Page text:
Kenneth Gibson MSP
Convener

Letter from Minister for Parliamentary Business to the Convener of the Finance Committee

Kenneth Gibson MSP
Convener
Finance Committee
Room T3.60
Scottish Parliament
Edinburgh
EH991SP

30 November 2015

Dear Kenneth

On 19 November I gave Stage 1 evidence to the Standards, Procedures and Public Appointments Committee on the Lobbying (Scotland) Bill. During that session Stewart Stevenson mentioned correspondence received from your Committee about an aspect of the Financial Memorandum in respect of the Bill.

The issue centres on paragraph 49 of the Government's Financial Memorandum which reads as follows:

"The Commissioner [for Ethical Standards in Public Life] also notes the current pressure of work in his office. The Commissioner does, however, believe that any additional investigations arising as a result of the Bill can be absorbed within his existing resource."

However the Scottish Parliamentary Corporate Body, in its response to your Committee's questionnaire on financial memoranda, advised that a misinterpretation of the Commissioner's views may have occurred as the Commissioner considers that such costs could not be absorbed and should rather be considered as additional in nature. The table following paragraph 50 of the Financial Memorandum did offer an assessment of the cost burden of potential lobbying complaints, based on information provided by the Commissioner. These were only indicative, given the clear uncertainty over the number of investigations that might require to be conducted.

The information set out in the Memorandum flows from exchanges my officials had with the Commissioner. It is now clear that officials did not fully appreciate Mr Thomson's explanation of his inability to absorb additional costs in terms of the Commissioner's remit as a whole with the potential resourcing impact that specific complaints that may arise from the Bill would have. Now that the Corporate Body has helpfully clarified the matter I am happy to accept that position.

Whilst the evidence I gave to Stewart's Committee puts on record the Government's explanation of the misinterpretation that arose, this letter meets my subsequent commitment to clarify the position in writing. I am copying this letter to Stewart Stevenson.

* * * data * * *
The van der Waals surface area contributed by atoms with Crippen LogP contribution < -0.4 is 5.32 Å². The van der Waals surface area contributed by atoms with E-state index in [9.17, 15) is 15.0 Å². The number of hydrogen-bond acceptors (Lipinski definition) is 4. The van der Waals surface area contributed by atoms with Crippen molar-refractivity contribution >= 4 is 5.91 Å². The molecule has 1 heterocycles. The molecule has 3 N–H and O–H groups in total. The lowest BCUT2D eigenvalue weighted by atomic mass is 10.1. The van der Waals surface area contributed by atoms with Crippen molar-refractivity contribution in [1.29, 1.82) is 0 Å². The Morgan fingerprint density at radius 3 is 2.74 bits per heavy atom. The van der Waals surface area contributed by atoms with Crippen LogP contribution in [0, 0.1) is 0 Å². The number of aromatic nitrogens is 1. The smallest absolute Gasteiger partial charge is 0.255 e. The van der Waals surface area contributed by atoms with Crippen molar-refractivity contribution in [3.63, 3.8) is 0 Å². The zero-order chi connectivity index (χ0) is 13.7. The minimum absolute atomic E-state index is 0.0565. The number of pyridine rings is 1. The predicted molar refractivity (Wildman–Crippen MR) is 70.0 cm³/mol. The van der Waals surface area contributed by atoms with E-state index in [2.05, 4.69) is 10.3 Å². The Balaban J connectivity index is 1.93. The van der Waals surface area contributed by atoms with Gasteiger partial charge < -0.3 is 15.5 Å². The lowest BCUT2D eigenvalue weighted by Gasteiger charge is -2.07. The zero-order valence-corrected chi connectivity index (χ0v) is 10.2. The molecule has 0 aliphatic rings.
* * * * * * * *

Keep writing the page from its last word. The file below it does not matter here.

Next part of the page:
JOE FITZPATRICK –

Annexe B: Extract from minutes and associated written evidence

16th Meeting 2015 (Session 4), Thursday 8 October 2015

Decision on taking business in private: The Committee agreed to take items 4, 5 and 6 in private.

Lobbying (Scotland) Bill (in private): The Committee agreed its approach to the scrutiny of the Bill at Stage 1.

18th Meeting 2015 (Session 4), Thursday 12 November 2015

Decision on taking business in private: The Committee agreed to take items 5 and 6 in private.

Lobbying (Scotland) Bill: The Committee took evidence on the Bill at Stage 1 from—

Professor Raj Chari, Department of Political Science, Trinity College Dublin;
Dr William Dinan, Director, Spinwatch, Steering Committee, ALTER EU;
John Downie, Director of Public Affairs, Scottish Council for Voluntary Organisations;
Peter Duncan, Chairman, Association of Professional Political Consultants in Scotland;
Neil Findlay;
Steve Goodrich, Senior Research Officer, Transparency International UK;
Richard Maughan, Head of Campaigns, CBI;
Andy Myles, Advocacy Officer, Scottish Environment Link;
Willie Sullivan, Director, Electoral Reform Society Scotland.

Lobbying (Scotland) Bill (in private): The Committee considered the evidence heard earlier in the meeting

19th Meeting 2015 (Session 4), Thursday 19 November 2015

Lobbying (Scotland) Bill: The Committee took evidence on the Bill at Stage 1

from—

Bill Thomson, Commissioner for Ethical Standards in Public Life in Scotland;
Joe FitzPatrick, Minister for Parliamentary Business, Al Gibson, Bill Team Leader, Parliament and Legislation Unit, and Neil MacLeod, Principal Legal Officer, SGLD, Scottish Government.

Lobbying (Scotland) Bill (in private): The Committee considered the evidence heard earlier in the meeting.

21st Meeting 2015 (Session 4), Thursday 3 December 2015

Lobbying (Scotland) Bill (in private): The Committee considered a draft Stage 1 report and agreed to finalise by correspondence.

22nd Meeting 2015 (Session 4), Thursday 10 December 2015

Lobbying (Scotland) Bill (in private): The Committee agreed a draft Stage 1 report.

Annexe C: Other written evidence


Any links to external websites in this report were working correctly at the time of publication. However, the Scottish Parliament cannot accept responsibility for content on external websites.

Footontes:

1 Lobbying (Scotland) Bill, as introduced (SP Bill 82, Session 4 (2015))

2 Standards, Procedures and Public Appointments Committee. 1st Report, 2015 (Session 4): Proposal for register of lobbying activity Available at: http://www.scottish.parliament.uk/parliamentarybusiness/CurrentCommittees/86491.aspx

3 Lobbying (Scotland) Bill, Policy Memorandum

4 White Paper – Scotland’s Parliament (Cm 3658) 24 July 1997.